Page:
Iowa Weekend – Art, Nature and Food

 

“Old” Capital Building, Iowa City

Iowa City was originally the capital of the State of Iowa. The government was there for ten years until it was decided to move the state capital to Des Moines, a more central location. The “Old” Capital building became the first permanent building owned by the University of Iowa. It is now a museum.

I met my friend, Liz, over thirty years ago in Minneapolis. When I was living in Russia she was living in Finland so I went to visit her there a couple of times. Now we were reunited at her home near Cedar Rapids, Iowa.

The first day we spent the entire morning at the Lasansky Gallery in Iowa City, Iowa, learning about Mauricio Lasansky, his life, his art and his family. My son had written a paper on one of Mauricio Lasansky’s prints for an Art History class and wanted to learn more about him. It was fascinating. Lasansky was not only a great printmaker and graphic artist but he taught at the University of Iowa for many years producing several generations of art educators and printmakers. He is known as one of the fathers of 20th Century American Printmaking. We also had the opportunity to see his grandson, Diego, at work in his studio. So we learned a little about the process as well.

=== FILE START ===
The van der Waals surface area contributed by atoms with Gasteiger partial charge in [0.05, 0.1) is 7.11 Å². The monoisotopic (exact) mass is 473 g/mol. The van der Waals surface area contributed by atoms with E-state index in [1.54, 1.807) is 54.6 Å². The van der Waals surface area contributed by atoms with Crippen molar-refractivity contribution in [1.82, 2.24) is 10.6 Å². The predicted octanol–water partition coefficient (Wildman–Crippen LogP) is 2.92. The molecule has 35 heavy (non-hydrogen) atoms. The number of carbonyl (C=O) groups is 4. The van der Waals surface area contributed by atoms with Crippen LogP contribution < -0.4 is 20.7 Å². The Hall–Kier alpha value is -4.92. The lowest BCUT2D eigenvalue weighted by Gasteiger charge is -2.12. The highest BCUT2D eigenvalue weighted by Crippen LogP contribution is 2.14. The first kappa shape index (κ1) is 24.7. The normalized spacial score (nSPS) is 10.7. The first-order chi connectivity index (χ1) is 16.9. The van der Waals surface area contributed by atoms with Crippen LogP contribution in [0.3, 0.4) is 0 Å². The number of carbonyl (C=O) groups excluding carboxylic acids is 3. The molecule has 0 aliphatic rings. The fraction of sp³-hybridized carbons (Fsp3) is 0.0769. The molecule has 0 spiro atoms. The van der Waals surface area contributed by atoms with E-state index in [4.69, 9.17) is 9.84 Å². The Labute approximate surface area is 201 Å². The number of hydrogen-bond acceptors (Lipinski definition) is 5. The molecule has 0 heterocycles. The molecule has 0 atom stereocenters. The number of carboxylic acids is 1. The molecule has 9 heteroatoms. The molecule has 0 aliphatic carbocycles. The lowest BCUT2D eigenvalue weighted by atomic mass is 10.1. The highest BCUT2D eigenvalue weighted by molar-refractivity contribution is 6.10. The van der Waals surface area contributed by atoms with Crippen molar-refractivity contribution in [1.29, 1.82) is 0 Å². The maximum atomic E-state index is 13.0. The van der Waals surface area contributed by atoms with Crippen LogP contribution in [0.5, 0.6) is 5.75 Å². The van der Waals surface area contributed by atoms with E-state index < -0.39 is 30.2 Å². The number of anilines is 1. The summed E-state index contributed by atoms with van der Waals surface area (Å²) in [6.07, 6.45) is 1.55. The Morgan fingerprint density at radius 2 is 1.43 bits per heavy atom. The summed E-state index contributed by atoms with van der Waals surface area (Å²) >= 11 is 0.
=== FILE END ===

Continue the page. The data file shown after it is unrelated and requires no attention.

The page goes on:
From there we had lunch and then made a mad dash to Cedar Rapids to get to the Czech Museum before it closed. They currently have an exhibit of Dale Chihuly’s, Venetians from the George R. Stroemple Collection. The series was inspired by a trip to Venice where he was exposed to Art Deco vases. He invited Lino Tagliapietra to work with him on this series. The exhibit does include vases but highly decorated, bright, asymmetrical vases that are more art than function. Apparently Chihuly is Jewish and his family originally came to the USA from a region of Austria later known as Czechoslovakia. As an aside, I found out he lost his eye in a car accident.

That night we met up with some African emerging leaders who were on an exchange program visiting the USA. My friend and her husband had hosted them in their home and were now saying good-bye. We all went to Devotay, a tapas restaurant in Iowa City where we drank wine and enjoyed plates of chorizo, pulpo a la Gallega, Spanish olives, market cheeses, chewy bread, potato basil soufflé, chicken salad and salt crusted potatoes. All delicious.